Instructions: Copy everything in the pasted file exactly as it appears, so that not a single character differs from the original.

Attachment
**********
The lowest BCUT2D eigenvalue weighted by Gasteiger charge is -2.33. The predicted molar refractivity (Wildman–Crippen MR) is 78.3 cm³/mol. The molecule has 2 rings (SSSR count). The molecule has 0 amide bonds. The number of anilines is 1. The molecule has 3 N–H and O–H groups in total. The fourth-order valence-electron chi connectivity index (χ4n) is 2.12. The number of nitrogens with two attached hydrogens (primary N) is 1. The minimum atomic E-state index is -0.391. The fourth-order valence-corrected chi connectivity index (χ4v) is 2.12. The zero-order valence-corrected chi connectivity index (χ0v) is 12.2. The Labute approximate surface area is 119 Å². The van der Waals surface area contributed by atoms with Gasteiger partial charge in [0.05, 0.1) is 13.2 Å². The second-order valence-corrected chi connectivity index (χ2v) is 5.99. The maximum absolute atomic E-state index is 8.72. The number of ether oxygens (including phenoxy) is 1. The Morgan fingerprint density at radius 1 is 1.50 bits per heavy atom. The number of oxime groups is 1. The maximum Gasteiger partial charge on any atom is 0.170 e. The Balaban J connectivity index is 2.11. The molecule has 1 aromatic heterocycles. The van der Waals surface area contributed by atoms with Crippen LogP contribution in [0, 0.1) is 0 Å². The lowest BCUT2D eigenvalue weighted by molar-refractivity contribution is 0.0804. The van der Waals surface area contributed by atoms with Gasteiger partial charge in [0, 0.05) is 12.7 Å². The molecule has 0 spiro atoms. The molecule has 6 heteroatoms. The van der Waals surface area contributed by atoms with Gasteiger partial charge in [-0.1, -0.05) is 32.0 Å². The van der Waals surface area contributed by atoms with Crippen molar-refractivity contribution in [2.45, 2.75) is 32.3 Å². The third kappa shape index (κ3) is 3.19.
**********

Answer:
The lowest BCUT2D eigenvalue weighted by Gasteiger charge is -2.33. The predicted molar refractivity (Wildman–Crippen MR) is 78.3 cm³/mol. The molecule has 2 rings (SSSR count). The molecule has 0 amide bonds. The number of anilines is 1. The molecule has 3 N–H and O–H groups in total. The fourth-order valence-electron chi connectivity index (χ4n) is 2.12. The number of nitrogens with two attached hydrogens (primary N) is 1. The minimum atomic E-state index is -0.391. The fourth-order valence-corrected chi connectivity index (χ4v) is 2.12. The zero-order valence-corrected chi connectivity index (χ0v) is 12.2. The Labute approximate surface area is 119 Å². The van der Waals surface area contributed by atoms with Gasteiger partial charge in [0.05, 0.1) is 13.2 Å². The second-order valence-corrected chi connectivity index (χ2v) is 5.99. The maximum absolute atomic E-state index is 8.72. The number of ether oxygens (including phenoxy) is 1. The Morgan fingerprint density at radius 1 is 1.50 bits per heavy atom. The number of oxime groups is 1. The maximum Gasteiger partial charge on any atom is 0.170 e. The Balaban J connectivity index is 2.11. The molecule has 1 aromatic heterocycles. The van der Waals surface area contributed by atoms with Crippen LogP contribution in [0, 0.1) is 0 Å². The lowest BCUT2D eigenvalue weighted by molar-refractivity contribution is 0.0804. The van der Waals surface area contributed by atoms with Gasteiger partial charge in [0, 0.05) is 12.7 Å². The molecule has 0 spiro atoms. The molecule has 6 heteroatoms. The van der Waals surface area contributed by atoms with Gasteiger partial charge in [-0.1, -0.05) is 32.0 Å². The van der Waals surface area contributed by atoms with Crippen molar-refractivity contribution in [2.45, 2.75) is 32.3 Å². The third kappa shape index (κ3) is 3.19.